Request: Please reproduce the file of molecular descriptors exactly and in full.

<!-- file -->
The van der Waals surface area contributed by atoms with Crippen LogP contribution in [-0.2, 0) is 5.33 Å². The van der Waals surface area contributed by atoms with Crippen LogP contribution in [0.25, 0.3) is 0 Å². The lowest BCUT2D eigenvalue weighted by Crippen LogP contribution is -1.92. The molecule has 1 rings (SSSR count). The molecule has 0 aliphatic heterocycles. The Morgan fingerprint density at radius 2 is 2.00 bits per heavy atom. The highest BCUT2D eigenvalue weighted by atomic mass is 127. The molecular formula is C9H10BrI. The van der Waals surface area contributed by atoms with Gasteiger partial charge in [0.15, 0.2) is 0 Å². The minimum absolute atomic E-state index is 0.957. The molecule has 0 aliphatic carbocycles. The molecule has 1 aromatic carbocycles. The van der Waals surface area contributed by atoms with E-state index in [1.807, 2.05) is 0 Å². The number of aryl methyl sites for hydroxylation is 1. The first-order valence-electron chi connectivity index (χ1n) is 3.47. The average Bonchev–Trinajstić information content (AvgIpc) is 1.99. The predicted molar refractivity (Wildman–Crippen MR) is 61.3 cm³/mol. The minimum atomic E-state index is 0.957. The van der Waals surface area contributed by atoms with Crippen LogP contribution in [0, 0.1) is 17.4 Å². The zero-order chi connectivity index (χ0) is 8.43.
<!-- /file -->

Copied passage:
The van der Waals surface area contributed by atoms with Crippen LogP contribution in [-0.2, 0) is 5.33 Å². The van der Waals surface area contributed by atoms with Crippen LogP contribution in [0.25, 0.3) is 0 Å². The lowest BCUT2D eigenvalue weighted by Crippen LogP contribution is -1.92. The molecule has 1 rings (SSSR count). The molecule has 0 aliphatic heterocycles. The Morgan fingerprint density at radius 2 is 2.00 bits per heavy atom. The highest BCUT2D eigenvalue weighted by atomic mass is 127. The molecular formula is C9H10BrI. The van der Waals surface area contributed by atoms with Gasteiger partial charge in [0.15, 0.2) is 0 Å². The minimum absolute atomic E-state index is 0.957. The molecule has 0 aliphatic carbocycles. The molecule has 1 aromatic carbocycles. The van der Waals surface area contributed by atoms with E-state index in [1.807, 2.05) is 0 Å². The number of aryl methyl sites for hydroxylation is 1. The first-order valence-electron chi connectivity index (χ1n) is 3.47. The average Bonchev–Trinajstić information content (AvgIpc) is 1.99. The predicted molar refractivity (Wildman–Crippen MR) is 61.3 cm³/mol. The minimum atomic E-state index is 0.957. The van der Waals surface area contributed by atoms with Crippen LogP contribution in [0, 0.1) is 17.4 Å². The zero-order chi connectivity index (χ0) is 8.43.